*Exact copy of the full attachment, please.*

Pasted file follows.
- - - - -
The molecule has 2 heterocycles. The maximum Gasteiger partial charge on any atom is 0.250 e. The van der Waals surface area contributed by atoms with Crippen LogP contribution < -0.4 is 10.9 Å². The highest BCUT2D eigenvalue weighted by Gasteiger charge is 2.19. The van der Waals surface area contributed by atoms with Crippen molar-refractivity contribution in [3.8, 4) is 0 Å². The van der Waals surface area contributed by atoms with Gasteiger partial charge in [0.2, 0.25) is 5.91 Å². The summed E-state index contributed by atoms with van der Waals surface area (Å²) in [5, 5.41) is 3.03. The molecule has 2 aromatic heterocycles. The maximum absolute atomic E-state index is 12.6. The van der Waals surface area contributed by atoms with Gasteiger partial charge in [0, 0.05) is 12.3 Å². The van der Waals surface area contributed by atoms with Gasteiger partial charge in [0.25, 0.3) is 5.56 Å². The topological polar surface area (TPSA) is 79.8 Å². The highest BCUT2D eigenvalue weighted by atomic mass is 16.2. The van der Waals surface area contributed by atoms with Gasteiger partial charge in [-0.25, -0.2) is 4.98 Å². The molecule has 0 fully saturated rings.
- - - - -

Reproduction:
The molecule has 2 heterocycles. The maximum Gasteiger partial charge on any atom is 0.250 e. The van der Waals surface area contributed by atoms with Crippen LogP contribution < -0.4 is 10.9 Å². The highest BCUT2D eigenvalue weighted by Gasteiger charge is 2.19. The van der Waals surface area contributed by atoms with Crippen molar-refractivity contribution in [3.8, 4) is 0 Å². The van der Waals surface area contributed by atoms with Gasteiger partial charge in [0.2, 0.25) is 5.91 Å². The summed E-state index contributed by atoms with van der Waals surface area (Å²) in [5, 5.41) is 3.03. The molecule has 2 aromatic heterocycles. The maximum absolute atomic E-state index is 12.6. The van der Waals surface area contributed by atoms with Gasteiger partial charge in [0, 0.05) is 12.3 Å². The van der Waals surface area contributed by atoms with Gasteiger partial charge in [0.25, 0.3) is 5.56 Å². The topological polar surface area (TPSA) is 79.8 Å². The highest BCUT2D eigenvalue weighted by atomic mass is 16.2. The van der Waals surface area contributed by atoms with Gasteiger partial charge in [-0.25, -0.2) is 4.98 Å². The molecule has 0 fully saturated rings.